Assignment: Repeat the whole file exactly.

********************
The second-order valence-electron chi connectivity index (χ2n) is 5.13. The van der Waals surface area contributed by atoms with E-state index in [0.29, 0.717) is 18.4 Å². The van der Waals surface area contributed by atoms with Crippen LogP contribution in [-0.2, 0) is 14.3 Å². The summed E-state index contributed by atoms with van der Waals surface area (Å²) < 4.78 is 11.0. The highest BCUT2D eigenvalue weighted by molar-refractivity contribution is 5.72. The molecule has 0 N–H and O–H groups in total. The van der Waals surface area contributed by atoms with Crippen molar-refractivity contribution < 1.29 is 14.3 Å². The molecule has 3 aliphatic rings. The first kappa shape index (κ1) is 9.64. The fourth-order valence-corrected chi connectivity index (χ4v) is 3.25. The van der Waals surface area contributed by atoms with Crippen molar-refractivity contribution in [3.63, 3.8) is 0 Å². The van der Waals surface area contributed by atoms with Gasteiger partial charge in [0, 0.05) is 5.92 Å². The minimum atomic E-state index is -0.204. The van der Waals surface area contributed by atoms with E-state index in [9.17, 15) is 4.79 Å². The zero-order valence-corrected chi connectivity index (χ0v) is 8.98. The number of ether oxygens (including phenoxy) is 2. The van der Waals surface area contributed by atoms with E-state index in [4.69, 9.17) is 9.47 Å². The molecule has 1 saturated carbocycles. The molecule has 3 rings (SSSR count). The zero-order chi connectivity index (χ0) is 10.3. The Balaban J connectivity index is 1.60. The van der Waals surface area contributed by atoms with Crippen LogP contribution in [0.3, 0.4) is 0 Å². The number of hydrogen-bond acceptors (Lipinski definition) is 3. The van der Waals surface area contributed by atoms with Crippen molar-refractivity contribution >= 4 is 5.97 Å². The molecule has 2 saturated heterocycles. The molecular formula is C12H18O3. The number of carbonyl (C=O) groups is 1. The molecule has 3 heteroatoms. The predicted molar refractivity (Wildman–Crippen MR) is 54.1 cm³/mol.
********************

The second-order valence-electron chi connectivity index (χ2n) is 5.13. The van der Waals surface area contributed by atoms with E-state index in [0.29, 0.717) is 18.4 Å². The van der Waals surface area contributed by atoms with Crippen LogP contribution in [-0.2, 0) is 14.3 Å². The summed E-state index contributed by atoms with van der Waals surface area (Å²) < 4.78 is 11.0. The highest BCUT2D eigenvalue weighted by molar-refractivity contribution is 5.72. The molecule has 0 N–H and O–H groups in total. The van der Waals surface area contributed by atoms with Crippen molar-refractivity contribution < 1.29 is 14.3 Å². The molecule has 3 aliphatic rings. The first kappa shape index (κ1) is 9.64. The fourth-order valence-corrected chi connectivity index (χ4v) is 3.25. The van der Waals surface area contributed by atoms with Crippen molar-refractivity contribution in [3.63, 3.8) is 0 Å². The van der Waals surface area contributed by atoms with Gasteiger partial charge in [0, 0.05) is 5.92 Å². The minimum atomic E-state index is -0.204. The van der Waals surface area contributed by atoms with E-state index in [9.17, 15) is 4.79 Å². The zero-order valence-corrected chi connectivity index (χ0v) is 8.98. The number of ether oxygens (including phenoxy) is 2. The van der Waals surface area contributed by atoms with E-state index in [4.69, 9.17) is 9.47 Å². The molecule has 1 saturated carbocycles. The molecule has 3 rings (SSSR count). The zero-order chi connectivity index (χ0) is 10.3. The Balaban J connectivity index is 1.60. The van der Waals surface area contributed by atoms with Crippen LogP contribution in [0.3, 0.4) is 0 Å². The number of hydrogen-bond acceptors (Lipinski definition) is 3. The van der Waals surface area contributed by atoms with Crippen molar-refractivity contribution >= 4 is 5.97 Å². The molecule has 2 saturated heterocycles. The molecular formula is C12H18O3. The number of carbonyl (C=O) groups is 1. The molecule has 3 heteroatoms. The predicted molar refractivity (Wildman–Crippen MR) is 54.1 cm³/mol.